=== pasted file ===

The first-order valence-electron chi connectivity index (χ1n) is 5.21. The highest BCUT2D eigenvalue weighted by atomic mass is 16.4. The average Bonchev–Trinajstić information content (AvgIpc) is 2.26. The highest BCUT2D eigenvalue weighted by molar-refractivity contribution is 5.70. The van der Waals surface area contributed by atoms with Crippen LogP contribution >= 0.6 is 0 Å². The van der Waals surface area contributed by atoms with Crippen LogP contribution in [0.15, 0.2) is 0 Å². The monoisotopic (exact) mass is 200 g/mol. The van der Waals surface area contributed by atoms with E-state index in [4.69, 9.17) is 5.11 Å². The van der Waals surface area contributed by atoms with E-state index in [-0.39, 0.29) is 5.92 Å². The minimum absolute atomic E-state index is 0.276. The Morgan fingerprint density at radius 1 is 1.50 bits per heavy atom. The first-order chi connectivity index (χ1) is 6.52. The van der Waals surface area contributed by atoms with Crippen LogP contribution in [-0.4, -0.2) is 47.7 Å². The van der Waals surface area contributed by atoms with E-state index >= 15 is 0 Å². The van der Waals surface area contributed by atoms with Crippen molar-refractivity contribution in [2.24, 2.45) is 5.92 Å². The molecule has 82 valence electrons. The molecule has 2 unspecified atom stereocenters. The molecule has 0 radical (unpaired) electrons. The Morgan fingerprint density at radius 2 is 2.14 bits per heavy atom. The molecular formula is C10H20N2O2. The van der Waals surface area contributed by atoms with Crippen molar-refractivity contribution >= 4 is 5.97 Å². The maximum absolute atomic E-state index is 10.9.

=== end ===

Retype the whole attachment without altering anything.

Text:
The first-order valence-electron chi connectivity index (χ1n) is 5.21. The highest BCUT2D eigenvalue weighted by atomic mass is 16.4. The average Bonchev–Trinajstić information content (AvgIpc) is 2.26. The highest BCUT2D eigenvalue weighted by molar-refractivity contribution is 5.70. The van der Waals surface area contributed by atoms with Crippen LogP contribution >= 0.6 is 0 Å². The van der Waals surface area contributed by atoms with Crippen LogP contribution in [0.15, 0.2) is 0 Å². The monoisotopic (exact) mass is 200 g/mol. The van der Waals surface area contributed by atoms with E-state index in [4.69, 9.17) is 5.11 Å². The van der Waals surface area contributed by atoms with E-state index in [-0.39, 0.29) is 5.92 Å². The minimum absolute atomic E-state index is 0.276. The Morgan fingerprint density at radius 1 is 1.50 bits per heavy atom. The first-order chi connectivity index (χ1) is 6.52. The van der Waals surface area contributed by atoms with Crippen LogP contribution in [-0.4, -0.2) is 47.7 Å². The van der Waals surface area contributed by atoms with E-state index >= 15 is 0 Å². The van der Waals surface area contributed by atoms with Crippen molar-refractivity contribution in [2.24, 2.45) is 5.92 Å². The molecule has 82 valence electrons. The molecule has 2 unspecified atom stereocenters. The molecule has 0 radical (unpaired) electrons. The Morgan fingerprint density at radius 2 is 2.14 bits per heavy atom. The molecular formula is C10H20N2O2. The van der Waals surface area contributed by atoms with Crippen molar-refractivity contribution >= 4 is 5.97 Å². The maximum absolute atomic E-state index is 10.9.